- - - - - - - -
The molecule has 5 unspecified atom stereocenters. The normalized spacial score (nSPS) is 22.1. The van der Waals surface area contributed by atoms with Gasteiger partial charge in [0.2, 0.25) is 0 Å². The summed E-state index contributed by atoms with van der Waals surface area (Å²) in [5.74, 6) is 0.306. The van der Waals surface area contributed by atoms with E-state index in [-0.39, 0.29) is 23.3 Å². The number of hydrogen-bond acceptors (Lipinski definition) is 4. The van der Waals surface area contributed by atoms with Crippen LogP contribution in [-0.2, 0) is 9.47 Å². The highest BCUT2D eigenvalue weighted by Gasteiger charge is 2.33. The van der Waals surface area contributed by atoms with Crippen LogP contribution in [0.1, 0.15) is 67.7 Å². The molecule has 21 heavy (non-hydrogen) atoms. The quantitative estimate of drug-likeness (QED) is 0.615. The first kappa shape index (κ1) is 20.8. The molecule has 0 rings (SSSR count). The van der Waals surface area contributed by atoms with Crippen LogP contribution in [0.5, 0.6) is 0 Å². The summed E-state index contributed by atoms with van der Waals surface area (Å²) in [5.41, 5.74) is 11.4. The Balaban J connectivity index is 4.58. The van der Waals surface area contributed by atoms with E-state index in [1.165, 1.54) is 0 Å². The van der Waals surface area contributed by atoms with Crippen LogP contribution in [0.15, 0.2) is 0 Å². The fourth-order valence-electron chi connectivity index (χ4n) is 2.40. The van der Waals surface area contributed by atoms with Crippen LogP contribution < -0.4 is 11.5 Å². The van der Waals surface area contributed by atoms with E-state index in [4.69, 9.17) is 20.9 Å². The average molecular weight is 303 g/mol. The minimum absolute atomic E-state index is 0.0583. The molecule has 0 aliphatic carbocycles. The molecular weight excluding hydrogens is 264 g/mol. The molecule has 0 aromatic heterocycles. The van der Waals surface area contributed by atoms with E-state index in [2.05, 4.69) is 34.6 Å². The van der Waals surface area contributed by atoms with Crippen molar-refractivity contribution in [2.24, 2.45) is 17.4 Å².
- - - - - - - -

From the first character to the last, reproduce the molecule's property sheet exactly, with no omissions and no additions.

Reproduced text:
The molecule has 5 unspecified atom stereocenters. The normalized spacial score (nSPS) is 22.1. The van der Waals surface area contributed by atoms with Gasteiger partial charge in [0.2, 0.25) is 0 Å². The summed E-state index contributed by atoms with van der Waals surface area (Å²) in [5.74, 6) is 0.306. The van der Waals surface area contributed by atoms with E-state index in [-0.39, 0.29) is 23.3 Å². The number of hydrogen-bond acceptors (Lipinski definition) is 4. The van der Waals surface area contributed by atoms with Crippen LogP contribution in [-0.2, 0) is 9.47 Å². The highest BCUT2D eigenvalue weighted by Gasteiger charge is 2.33. The van der Waals surface area contributed by atoms with Crippen LogP contribution in [0.1, 0.15) is 67.7 Å². The molecule has 21 heavy (non-hydrogen) atoms. The quantitative estimate of drug-likeness (QED) is 0.615. The first kappa shape index (κ1) is 20.8. The molecule has 0 rings (SSSR count). The van der Waals surface area contributed by atoms with Crippen LogP contribution in [0.5, 0.6) is 0 Å². The summed E-state index contributed by atoms with van der Waals surface area (Å²) in [5.41, 5.74) is 11.4. The Balaban J connectivity index is 4.58. The van der Waals surface area contributed by atoms with E-state index in [1.165, 1.54) is 0 Å². The van der Waals surface area contributed by atoms with Crippen LogP contribution in [0.15, 0.2) is 0 Å². The fourth-order valence-electron chi connectivity index (χ4n) is 2.40. The van der Waals surface area contributed by atoms with Crippen LogP contribution < -0.4 is 11.5 Å². The van der Waals surface area contributed by atoms with E-state index in [4.69, 9.17) is 20.9 Å². The average molecular weight is 303 g/mol. The minimum absolute atomic E-state index is 0.0583. The molecule has 0 aliphatic carbocycles. The molecular weight excluding hydrogens is 264 g/mol. The molecule has 0 aromatic heterocycles. The van der Waals surface area contributed by atoms with E-state index in [2.05, 4.69) is 34.6 Å². The van der Waals surface area contributed by atoms with Crippen molar-refractivity contribution in [2.24, 2.45) is 17.4 Å².